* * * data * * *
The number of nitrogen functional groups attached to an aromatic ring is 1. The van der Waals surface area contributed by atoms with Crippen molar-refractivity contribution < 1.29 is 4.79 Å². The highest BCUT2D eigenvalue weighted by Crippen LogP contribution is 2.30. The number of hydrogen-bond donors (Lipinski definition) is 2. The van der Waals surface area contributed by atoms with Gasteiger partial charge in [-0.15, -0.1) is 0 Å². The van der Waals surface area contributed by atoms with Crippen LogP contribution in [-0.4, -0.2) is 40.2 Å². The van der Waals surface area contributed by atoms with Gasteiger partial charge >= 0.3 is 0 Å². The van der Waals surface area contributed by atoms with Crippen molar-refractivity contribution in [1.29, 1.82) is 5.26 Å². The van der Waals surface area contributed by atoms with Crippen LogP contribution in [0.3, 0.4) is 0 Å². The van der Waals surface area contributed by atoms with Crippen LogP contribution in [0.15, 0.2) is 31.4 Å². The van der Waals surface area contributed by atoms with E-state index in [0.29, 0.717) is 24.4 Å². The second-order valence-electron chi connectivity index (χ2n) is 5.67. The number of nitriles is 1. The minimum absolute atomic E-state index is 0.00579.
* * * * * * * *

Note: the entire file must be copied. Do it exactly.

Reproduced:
The number of nitrogen functional groups attached to an aromatic ring is 1. The van der Waals surface area contributed by atoms with Crippen molar-refractivity contribution < 1.29 is 4.79 Å². The highest BCUT2D eigenvalue weighted by Crippen LogP contribution is 2.30. The number of hydrogen-bond donors (Lipinski definition) is 2. The van der Waals surface area contributed by atoms with Gasteiger partial charge in [-0.15, -0.1) is 0 Å². The van der Waals surface area contributed by atoms with Crippen LogP contribution in [-0.4, -0.2) is 40.2 Å². The van der Waals surface area contributed by atoms with Gasteiger partial charge >= 0.3 is 0 Å². The van der Waals surface area contributed by atoms with Crippen molar-refractivity contribution in [1.29, 1.82) is 5.26 Å². The van der Waals surface area contributed by atoms with Crippen LogP contribution in [0.3, 0.4) is 0 Å². The van der Waals surface area contributed by atoms with Crippen LogP contribution in [0.15, 0.2) is 31.4 Å². The van der Waals surface area contributed by atoms with E-state index in [0.29, 0.717) is 24.4 Å². The second-order valence-electron chi connectivity index (χ2n) is 5.67. The number of nitriles is 1. The minimum absolute atomic E-state index is 0.00579.